—Falling Creek Ironworks Park —
Archibald Cary established an iron forge on the south bank of Falling Creek in 1750. The Chesterfield forge, as it was known, converted pig iron into bar iron. Initially unproﬁtable and shut down, the forge would be restarted and become instrumental in producing materials for the Continental troops during the American Revolution.
Remains along the north bank of Falling Creek appear to be those of William Byrd's 17th-century grist mill, taken over by Henry Cary and then by Archibald Cary. The mill is possibly one of the few 17th-century buildings surviving in Virginia. It was named for the 18th-century Cary plantation Ampthill, which adjoined the 69-acre mill tract to the north. Ampthill Mill was typical of the larger "merchant" mills in the area at the time. It had access to ports that could ship ﬂour to Europe, the West Indies and South America and contributed to the Cary family's economic and political power.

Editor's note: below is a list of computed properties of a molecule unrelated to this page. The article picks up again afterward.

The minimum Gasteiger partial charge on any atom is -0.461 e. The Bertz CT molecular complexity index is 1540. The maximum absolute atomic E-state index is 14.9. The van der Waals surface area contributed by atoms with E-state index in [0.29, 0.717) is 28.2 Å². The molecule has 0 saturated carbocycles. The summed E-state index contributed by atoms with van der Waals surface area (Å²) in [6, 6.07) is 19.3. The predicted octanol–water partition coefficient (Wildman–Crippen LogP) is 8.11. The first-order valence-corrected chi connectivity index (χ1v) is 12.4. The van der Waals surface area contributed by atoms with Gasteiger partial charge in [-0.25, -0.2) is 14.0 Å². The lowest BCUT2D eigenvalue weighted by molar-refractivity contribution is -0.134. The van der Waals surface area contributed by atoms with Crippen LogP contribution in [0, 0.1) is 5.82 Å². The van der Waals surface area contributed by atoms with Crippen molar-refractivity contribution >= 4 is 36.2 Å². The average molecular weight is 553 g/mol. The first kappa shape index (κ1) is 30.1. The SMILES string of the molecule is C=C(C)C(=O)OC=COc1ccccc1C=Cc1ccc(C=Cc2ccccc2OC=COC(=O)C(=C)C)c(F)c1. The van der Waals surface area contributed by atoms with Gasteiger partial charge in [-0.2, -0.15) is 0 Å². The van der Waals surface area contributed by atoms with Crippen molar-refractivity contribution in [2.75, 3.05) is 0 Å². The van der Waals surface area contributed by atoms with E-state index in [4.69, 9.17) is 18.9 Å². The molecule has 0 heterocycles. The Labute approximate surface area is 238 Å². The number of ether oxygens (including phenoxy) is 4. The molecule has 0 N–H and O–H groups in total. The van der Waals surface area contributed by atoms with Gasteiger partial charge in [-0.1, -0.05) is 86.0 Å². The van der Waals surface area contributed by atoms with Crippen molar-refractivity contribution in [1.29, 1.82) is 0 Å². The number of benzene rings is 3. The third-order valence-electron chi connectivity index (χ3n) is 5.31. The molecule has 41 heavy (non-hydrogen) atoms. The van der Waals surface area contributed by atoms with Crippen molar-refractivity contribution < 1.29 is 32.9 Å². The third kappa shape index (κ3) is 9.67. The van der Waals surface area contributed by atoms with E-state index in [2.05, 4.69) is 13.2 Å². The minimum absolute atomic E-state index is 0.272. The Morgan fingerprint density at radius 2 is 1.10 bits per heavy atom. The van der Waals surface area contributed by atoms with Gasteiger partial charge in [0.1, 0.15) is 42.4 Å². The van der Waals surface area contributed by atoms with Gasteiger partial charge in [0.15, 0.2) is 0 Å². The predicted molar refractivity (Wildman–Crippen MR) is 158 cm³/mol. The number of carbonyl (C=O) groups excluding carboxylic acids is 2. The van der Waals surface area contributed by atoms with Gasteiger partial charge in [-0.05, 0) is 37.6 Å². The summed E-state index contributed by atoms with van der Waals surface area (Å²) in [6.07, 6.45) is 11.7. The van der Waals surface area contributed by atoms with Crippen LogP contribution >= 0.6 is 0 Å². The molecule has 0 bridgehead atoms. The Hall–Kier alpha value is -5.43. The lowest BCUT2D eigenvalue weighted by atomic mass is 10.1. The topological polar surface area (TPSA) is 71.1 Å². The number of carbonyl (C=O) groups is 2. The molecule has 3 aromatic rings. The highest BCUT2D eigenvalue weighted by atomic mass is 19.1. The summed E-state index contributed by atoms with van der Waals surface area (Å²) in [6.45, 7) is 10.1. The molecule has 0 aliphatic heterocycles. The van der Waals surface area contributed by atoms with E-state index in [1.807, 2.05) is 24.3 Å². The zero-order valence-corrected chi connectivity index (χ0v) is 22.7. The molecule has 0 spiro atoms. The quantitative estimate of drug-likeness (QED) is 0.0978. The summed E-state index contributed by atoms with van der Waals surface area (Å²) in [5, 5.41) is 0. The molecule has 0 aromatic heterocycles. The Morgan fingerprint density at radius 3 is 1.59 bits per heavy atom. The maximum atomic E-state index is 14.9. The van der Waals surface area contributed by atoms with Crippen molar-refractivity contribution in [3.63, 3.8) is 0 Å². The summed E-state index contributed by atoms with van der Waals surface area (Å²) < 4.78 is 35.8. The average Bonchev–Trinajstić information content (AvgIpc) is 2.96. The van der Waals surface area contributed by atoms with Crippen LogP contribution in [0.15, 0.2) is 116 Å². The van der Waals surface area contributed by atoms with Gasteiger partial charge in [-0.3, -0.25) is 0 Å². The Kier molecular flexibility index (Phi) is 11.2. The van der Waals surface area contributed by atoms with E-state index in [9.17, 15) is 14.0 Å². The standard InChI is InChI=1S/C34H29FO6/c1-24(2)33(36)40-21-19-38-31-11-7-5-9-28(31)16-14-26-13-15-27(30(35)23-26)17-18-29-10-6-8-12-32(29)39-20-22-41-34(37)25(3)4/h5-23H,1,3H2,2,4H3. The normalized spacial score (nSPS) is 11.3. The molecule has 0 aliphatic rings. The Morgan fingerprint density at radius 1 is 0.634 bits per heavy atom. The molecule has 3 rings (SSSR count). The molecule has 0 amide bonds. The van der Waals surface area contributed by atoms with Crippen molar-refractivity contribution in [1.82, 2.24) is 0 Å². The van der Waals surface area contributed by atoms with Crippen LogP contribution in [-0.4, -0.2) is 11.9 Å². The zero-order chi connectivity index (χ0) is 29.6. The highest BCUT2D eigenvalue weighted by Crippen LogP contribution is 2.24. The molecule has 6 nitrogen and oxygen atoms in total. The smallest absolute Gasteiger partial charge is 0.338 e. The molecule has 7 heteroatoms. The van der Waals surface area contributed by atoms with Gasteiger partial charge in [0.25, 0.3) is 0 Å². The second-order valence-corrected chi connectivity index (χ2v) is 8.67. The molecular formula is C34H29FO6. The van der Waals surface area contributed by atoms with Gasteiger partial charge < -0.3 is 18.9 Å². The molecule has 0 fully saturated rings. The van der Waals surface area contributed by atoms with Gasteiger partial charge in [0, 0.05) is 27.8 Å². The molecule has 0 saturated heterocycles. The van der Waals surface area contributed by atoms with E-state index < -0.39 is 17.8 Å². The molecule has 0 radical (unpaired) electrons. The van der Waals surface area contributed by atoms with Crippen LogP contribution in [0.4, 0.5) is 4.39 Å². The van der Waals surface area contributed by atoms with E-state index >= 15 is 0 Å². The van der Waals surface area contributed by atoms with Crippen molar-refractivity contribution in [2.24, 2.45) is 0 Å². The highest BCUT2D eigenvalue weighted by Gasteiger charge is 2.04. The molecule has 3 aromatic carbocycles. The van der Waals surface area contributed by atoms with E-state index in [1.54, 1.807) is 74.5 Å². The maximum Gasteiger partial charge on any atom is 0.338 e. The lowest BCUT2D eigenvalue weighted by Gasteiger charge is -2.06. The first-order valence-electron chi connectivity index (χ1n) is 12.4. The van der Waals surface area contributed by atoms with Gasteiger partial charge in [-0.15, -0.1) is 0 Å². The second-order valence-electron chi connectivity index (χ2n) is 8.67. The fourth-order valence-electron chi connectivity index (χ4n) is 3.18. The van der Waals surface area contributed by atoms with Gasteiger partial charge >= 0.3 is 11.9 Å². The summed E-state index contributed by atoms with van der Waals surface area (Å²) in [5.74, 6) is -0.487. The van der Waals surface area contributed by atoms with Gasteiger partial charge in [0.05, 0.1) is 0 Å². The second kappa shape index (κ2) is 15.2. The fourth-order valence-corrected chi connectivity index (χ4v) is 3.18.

The mill was purchased by John Watkins in the 1850s and continued to operate until about 1905. It was converted from a grist mill to processing mica for paint.
Early Mill History
The 1760s and 1770s saw commercial grist mills, called merchant mills, appear on a broad scale. Mills were located to take advantage of important
water and timber resources. Mills produced ﬂour and lumber important for building construction, food and trade. Milling was economically important to Chesterfield County and critical in the development of the settlement of the local area, state and nation. Falling Creek was the ideal site for milling due to abundant timber, water and access to major transportation routes.
Grist mills were essential to Chesterﬁelds plantation economy and supported an export industry. Decline of tobacco prices led to the rise of wheat as a cash crop. Wealthy planters operated mills to serve their needs and their neighbors. Commercial mills ground up grain for sale in city or foreign markets.
These mills served the region until the early 20th century, losing ground to larger commercial mills. They ground wheat, corn and other grains for human consumption and animal feed.
Cary's Mill ruins
Bubbly forge slag